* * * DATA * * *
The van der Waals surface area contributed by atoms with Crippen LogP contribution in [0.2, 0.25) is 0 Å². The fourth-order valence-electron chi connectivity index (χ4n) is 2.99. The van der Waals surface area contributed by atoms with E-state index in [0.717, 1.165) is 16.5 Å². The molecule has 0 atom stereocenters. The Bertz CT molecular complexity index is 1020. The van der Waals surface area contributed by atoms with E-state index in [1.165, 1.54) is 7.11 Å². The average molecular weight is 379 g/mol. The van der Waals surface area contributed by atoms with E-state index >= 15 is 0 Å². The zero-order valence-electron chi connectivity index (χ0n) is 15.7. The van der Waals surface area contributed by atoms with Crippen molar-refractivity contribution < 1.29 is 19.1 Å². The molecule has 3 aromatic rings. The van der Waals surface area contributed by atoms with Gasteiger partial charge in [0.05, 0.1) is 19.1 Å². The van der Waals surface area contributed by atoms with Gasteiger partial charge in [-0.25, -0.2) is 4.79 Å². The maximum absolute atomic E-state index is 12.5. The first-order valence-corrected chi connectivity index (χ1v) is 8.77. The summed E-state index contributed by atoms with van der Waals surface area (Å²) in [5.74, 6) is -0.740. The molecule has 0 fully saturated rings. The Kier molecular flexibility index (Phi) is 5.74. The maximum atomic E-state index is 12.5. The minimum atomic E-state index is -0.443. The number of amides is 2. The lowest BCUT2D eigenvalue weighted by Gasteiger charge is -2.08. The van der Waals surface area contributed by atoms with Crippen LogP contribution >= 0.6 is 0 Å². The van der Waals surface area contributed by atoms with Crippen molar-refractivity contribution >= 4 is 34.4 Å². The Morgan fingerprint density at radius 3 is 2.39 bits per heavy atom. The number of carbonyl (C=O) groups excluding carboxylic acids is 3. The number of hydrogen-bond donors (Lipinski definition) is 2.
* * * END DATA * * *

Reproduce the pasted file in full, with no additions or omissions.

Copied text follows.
The van der Waals surface area contributed by atoms with Crippen LogP contribution in [0.2, 0.25) is 0 Å². The fourth-order valence-electron chi connectivity index (χ4n) is 2.99. The van der Waals surface area contributed by atoms with E-state index in [0.717, 1.165) is 16.5 Å². The molecule has 0 atom stereocenters. The Bertz CT molecular complexity index is 1020. The van der Waals surface area contributed by atoms with E-state index in [1.165, 1.54) is 7.11 Å². The average molecular weight is 379 g/mol. The van der Waals surface area contributed by atoms with E-state index >= 15 is 0 Å². The zero-order valence-electron chi connectivity index (χ0n) is 15.7. The van der Waals surface area contributed by atoms with Crippen molar-refractivity contribution < 1.29 is 19.1 Å². The molecule has 3 aromatic rings. The van der Waals surface area contributed by atoms with Gasteiger partial charge in [0.05, 0.1) is 19.1 Å². The van der Waals surface area contributed by atoms with Gasteiger partial charge in [-0.25, -0.2) is 4.79 Å². The maximum absolute atomic E-state index is 12.5. The first-order valence-corrected chi connectivity index (χ1v) is 8.77. The summed E-state index contributed by atoms with van der Waals surface area (Å²) in [5.74, 6) is -0.740. The molecule has 0 fully saturated rings. The Kier molecular flexibility index (Phi) is 5.74. The maximum atomic E-state index is 12.5. The minimum atomic E-state index is -0.443. The number of amides is 2. The lowest BCUT2D eigenvalue weighted by Gasteiger charge is -2.08. The van der Waals surface area contributed by atoms with Crippen LogP contribution >= 0.6 is 0 Å². The van der Waals surface area contributed by atoms with Crippen molar-refractivity contribution >= 4 is 34.4 Å². The Morgan fingerprint density at radius 3 is 2.39 bits per heavy atom. The number of carbonyl (C=O) groups excluding carboxylic acids is 3. The number of hydrogen-bond donors (Lipinski definition) is 2.